24 Aug Janel: Snow, Rain, Good Farmers
Grand Forks, North Dakota – The spring wheat we’ve been harvesting recently has been as beautiful as ever. The yields have been great. I know nobody likes a bragger. Definitely not bragging, just saying! They must have had a good winter and the perfect amount of snow and rain (moisture) with the perfect timing to grow such a beautiful wheat crop here in North Dakota. They put on the fertilizer too. I will give the farmers credit. There are good farmers here and they know how to get it done and done right!
The wheat I harvested recently has been yielding over 80 bushels per acre and the protein 13 and 14 percent. The test weights have been 63 and 64 pounds per bushel. The weather has been hot and dry but we haven’t had that good of cutting conditions because of the smoke from the Canada fires. We didn’t see the sun for several days because the smoke was blocking it and the humidity was high and that made it tough going. The smoke created a haze and the sun looked red. We were ready for the smoke to disappear so we could have good cutting conditions again. We eventually got a little breeze and some of the smoke slowly cleared out of here. Then we got a 15 mph wind and finally had sunshine again. We are now cutting canola.
Our forecast for the next 10 days is sunny but highs only in the 70s. There’s a slight chance of showers and thunderstorms. The weather here can change quickly to wet drizzly conditions and stay that way for a while. That is why it’s necessary to get the crops harvested before the weather changes. I am happy for the harvest progress we’ve had so far. I love being here and harvesting in North Dakota. I always have and I think I always will!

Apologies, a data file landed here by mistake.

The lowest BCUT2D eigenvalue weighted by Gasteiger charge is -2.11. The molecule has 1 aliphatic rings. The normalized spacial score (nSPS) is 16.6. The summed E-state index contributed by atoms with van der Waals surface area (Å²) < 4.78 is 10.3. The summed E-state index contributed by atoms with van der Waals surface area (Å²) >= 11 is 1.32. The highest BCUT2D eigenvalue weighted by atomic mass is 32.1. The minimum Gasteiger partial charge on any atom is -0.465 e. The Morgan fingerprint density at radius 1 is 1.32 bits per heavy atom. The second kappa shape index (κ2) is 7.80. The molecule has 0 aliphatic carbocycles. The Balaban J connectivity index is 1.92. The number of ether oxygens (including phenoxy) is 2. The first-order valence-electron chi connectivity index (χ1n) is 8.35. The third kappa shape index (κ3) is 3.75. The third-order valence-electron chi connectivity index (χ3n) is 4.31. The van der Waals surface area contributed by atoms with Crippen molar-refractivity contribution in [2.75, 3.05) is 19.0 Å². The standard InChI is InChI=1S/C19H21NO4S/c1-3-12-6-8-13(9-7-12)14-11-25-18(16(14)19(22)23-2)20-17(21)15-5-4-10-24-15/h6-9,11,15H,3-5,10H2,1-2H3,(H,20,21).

She’s as sweet as pie! Moo loves her combine rides! Photo by Carlene Schemper.
A beautiful wheat crop in North Dakota. Photo by Janel Schemper.
Moo knows how to pose so well! This isn’t her first rodeo! Photo by Janel Schemper.
My combine shadow and an excellent wheat crop. Photo by Janel Schemper.
A smokey day in North Dakota. Photo by Janel Schemper.
A very smokey day created tough cutting conditions. Photo by Janel Schemper.
The Canada fire smoke looked like fog. Photo by Janel Schemper.
A very smokey day in North Dakota. Photo by Janel Schemper.
Schemper Harvesting cutting wheat in North Dakota. Photo by Janel Schemper.
Cutting the last pass of this field. Photo by Janel Schemper.
Miss Moo dreaming away. Photo by Janel Schemper.
Mirror shot on a very smoky day. Photo by Janel Schemper.
The smoke in the air made the sun look red. Photo by Janel Schemper.
A red sun and we didn’t have sunshine for days. Photo by Janel Schemper.
She loves a cooled seat. Can’t blame her, I do too! Photo by Janel Schemper.
Beautiful spring wheat. Photo by Janel Schemper.
Cutting wheat late at night. Photo by Janel Schemper.
The best wheat crop I’ve harvested this year. Photo by Janel Schemper.
Excellent quality spring wheat in North Dakota. Photo by Janel Schemper.
We finally saw the sun today 19AUG18. The smoke filled the air for almost a week. Photo by Janel Schemper.
Another reason I love harvesting here! My cutter friends are all here cutting wheat too and we sometimes get to have coffee together early in the a.m.! Photo by Carlene Schemper.
All Aboard Wheat Harvest is sponsored by High Plains Journal and John Deere. Janel Schemper can be reached at firstname.lastname@example.org.
Greg HallstromPosted at 10:31h, 24 August
Uh, spring wheat is planted in the spring and therefore what the weather was like during the winter has no effect on the yield. But yes, the Red River Valley is some of the richest farm land in the world. My farm is 40 miles east of Grand and the yields were 60 to 70 bu. per acre with a few up around 80. Considering we only had about an inch and a half of rain all summer makes it quite remarkable. As for the smoke haze, it reminded me of what a “nuclear winter” would be like. Let’s all hope we never get into a nuclear war with Russia or China or any other country.